About

Northern Ireland Field Target Association

N.I.F.T.A was formally reconstituted in Oct 2009 when the Down Field Target Club and the Mid Ulster Air Rifle Club, held a general meeting and elected a new committee.

The purpose of N.I.F.T.A

  1. To introduce the competitive and fun sport of shooting metal knock down targets with an air rifle where members can participate under a common format.
  2. To affiliate to the World Field Target Federation in order to permit it’s members to compete annually at the WFTF Championships.
  3. N.I.F.T.A in no way shall have any influence on the clubs or its members.
  4. To allow the clubs to work together in furthering the sport of air rifle target shooting in Northern Ireland.

The Committee.

  • Chairman:   Saul King
  • Sectary:      Greg Ferson
  • Treasurer:   Patrick Stott
  • Rep: Conor McFlynn

 

What is field target?

Field target shooting first became popular in the early 1980′s. It is a discipline of shooting targets outdoors in woodland or open fields, as opposed to the popular indoor 10 and 25 metre disciplines, and hence the reason it became known as “Field Target”.

The targets are of the metal knock down variety, originally shaped in the silhouette of animals or now also in basic shapes (e.g. circle, diamond etc). Within the silhouette is a central hole, referred to as the “hit or kill zone”. Behind the hole is a paddle, which when hit directly, results in the target falling flat and a point is scored.  A full course of targets normally consists of either 30, 40 or even 50 targets, placed within lanes, normally consisting of two targets per lane.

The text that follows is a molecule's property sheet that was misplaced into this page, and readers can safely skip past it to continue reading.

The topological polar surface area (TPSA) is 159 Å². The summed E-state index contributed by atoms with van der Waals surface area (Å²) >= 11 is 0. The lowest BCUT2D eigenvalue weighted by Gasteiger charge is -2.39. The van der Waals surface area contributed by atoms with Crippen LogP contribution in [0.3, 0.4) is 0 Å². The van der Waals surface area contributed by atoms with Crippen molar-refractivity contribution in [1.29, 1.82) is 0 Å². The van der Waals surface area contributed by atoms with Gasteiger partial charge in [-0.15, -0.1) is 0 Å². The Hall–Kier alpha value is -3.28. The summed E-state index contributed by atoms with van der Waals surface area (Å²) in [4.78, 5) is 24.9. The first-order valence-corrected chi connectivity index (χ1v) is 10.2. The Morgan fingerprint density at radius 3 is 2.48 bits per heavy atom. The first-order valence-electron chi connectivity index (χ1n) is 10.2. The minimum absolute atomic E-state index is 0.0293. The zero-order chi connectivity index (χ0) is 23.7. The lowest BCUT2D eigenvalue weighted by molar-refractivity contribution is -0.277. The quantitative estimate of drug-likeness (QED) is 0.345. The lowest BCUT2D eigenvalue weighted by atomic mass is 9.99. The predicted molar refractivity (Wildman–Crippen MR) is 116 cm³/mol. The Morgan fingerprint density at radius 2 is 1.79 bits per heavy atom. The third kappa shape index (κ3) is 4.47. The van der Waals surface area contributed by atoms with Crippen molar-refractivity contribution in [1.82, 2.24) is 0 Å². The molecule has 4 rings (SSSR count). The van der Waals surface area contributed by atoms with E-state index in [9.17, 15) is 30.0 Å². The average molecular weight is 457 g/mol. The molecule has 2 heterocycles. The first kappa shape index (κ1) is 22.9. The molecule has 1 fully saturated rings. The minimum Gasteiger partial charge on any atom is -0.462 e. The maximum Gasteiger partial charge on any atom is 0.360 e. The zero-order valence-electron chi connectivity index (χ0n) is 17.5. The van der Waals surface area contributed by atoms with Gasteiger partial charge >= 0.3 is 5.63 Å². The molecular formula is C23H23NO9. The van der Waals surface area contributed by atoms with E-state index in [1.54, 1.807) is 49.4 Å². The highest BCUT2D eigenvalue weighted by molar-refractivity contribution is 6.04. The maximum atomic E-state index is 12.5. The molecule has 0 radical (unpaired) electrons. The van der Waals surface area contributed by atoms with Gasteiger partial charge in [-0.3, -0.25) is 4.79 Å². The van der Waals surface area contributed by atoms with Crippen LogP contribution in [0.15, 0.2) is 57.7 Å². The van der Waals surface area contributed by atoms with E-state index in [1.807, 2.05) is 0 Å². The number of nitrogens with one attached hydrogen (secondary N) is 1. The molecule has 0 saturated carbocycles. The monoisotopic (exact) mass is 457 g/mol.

In Field Target, there are three standard diameters of hit zones used on the targets, 15mm, 25mm, and 40mm (which is full size). The targets are placed between ranges of 8m to 50m, and can be on the ground or elevated within trees.  The smaller size targets, 15mm and 25mm are restricted to a max distance of 25m and 35m respectively.

The range (distance) to the target is not given to the shooter, and they must estimate this by eye (in HunterFT) or using the telescopic sight’s parallax feature (FT). The shooter, if participating in HFT, will then calculate the required amount of hold over/under, windage required for wind drift and then take the shot. You only get one shot per target before moving on to the next lane.

Field Target competitors will usually adjust the scope elevation turret by dialling in a pre determined setting that correlates with their parralax mechanism. In other words, they use the front parralax ring on their scope or, more common, a side parralax wheel with distance reference markings to accurately rangefind the target by focusing on it at high magnification.  They will then have a list of range settings that they can dial in on their elevation turret in order to hit the centre of the kill zone.  This may sound extremely difficult but it is surprisingly easy after a few goes.  Only if it was that easy though as at sub 12ft/lb power the little .177 calibre pellets drift in even the slightest wind, so a major factor is the allowance of in FT.  A tricky skill that only experience can develop and one that still haunts even the best shooters!

There are currently two clubs located in N.Ireland but there are many all over the UK and there are many different countries all over Europe and the world competing, it is fast growing as an extremely popular shooting discipline with 30 different countries affiliated to the WFTF.  This demonstrates the potential gain within the sport, but for most of us, its an enjoyable Sunday morning hobby.

More information on Field Target shooting can be found here:

http://en.wikipedia.org/wiki/Field_Target